That evening at bedtime, I took Taylor through the usual routine. I tucked her tooth beneath an extra pillow (making sure to put it close to the edge of the mattress, as to facilitate an easier retrieval) and everything was set.

I was coasting through the bedtime process, thinking that this whole “fatherhood” thing was pretty easy to master. Then Taylor started asking a lot of questions that I wasn't quite prepared for:

"Daddy, How big is the Tooth Fairy?"
"Oh, she's about this big,” I said as I held my hands six inches apart.
"How does the Tooth Fairy get into my room?"
"Umm...she flies in through the window."
"But how does she get through the window if it’s closed?"

It was then that I realized she had inherited my imagination as well as my penchant for rational thinking. We are all doomed. Especially me.

"I don't know, honey. She just twinkles her nose and junk. She's magic."
"We need to open up the window so she can get in!"

Of course, by saying “We need to open the window,” she meant “You need to open the window,” resulting in twenty minutes spent fumbling through the blinds and coaxing the locks open.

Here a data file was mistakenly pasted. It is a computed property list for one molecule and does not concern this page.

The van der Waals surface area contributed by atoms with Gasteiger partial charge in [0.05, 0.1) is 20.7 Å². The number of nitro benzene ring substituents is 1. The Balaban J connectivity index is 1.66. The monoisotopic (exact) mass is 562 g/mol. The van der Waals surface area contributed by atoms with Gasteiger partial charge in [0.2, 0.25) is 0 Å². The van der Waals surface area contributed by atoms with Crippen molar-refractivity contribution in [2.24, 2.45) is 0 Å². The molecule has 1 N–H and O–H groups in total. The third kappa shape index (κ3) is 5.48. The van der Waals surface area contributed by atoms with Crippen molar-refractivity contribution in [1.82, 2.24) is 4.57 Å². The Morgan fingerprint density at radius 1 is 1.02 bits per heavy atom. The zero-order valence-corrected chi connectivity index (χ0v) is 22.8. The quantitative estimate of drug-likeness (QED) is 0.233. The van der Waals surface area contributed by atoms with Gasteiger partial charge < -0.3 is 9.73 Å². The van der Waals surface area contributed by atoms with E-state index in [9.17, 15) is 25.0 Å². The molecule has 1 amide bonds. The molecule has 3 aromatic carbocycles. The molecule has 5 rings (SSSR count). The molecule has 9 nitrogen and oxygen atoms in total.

Once that was done, I turned around and gave her forehead a goodnight kiss, trying desperately not to think of the money wasted trying to heat the house all night with an open window.

My wife had given me a five-dollar bill to place underneath Taylor’s pillow for her “Tooth Fairy money” (I think I only got a quarter or a Home Depot coupon or something for each one of my teeth, but I'm sure the current price of oil is also affecting the tooth market), and since I was “The Man," it was pretty much a given that I'd be sneaking the money in there once I confirmed that she was asleep.

Around ten o' clock, I got up to go to the bathroom and peeked into her room. She was out cold.
Clutching the fiver in my hand, I tiptoed inside.

There I stood in the threshold of the doorway, facing a slumbering five-year-old and a very curious cat who had been watching my every move since entering the room. I was immediately reminded of the opening twenty minutes of Indiana Jones and the Temple of Doom.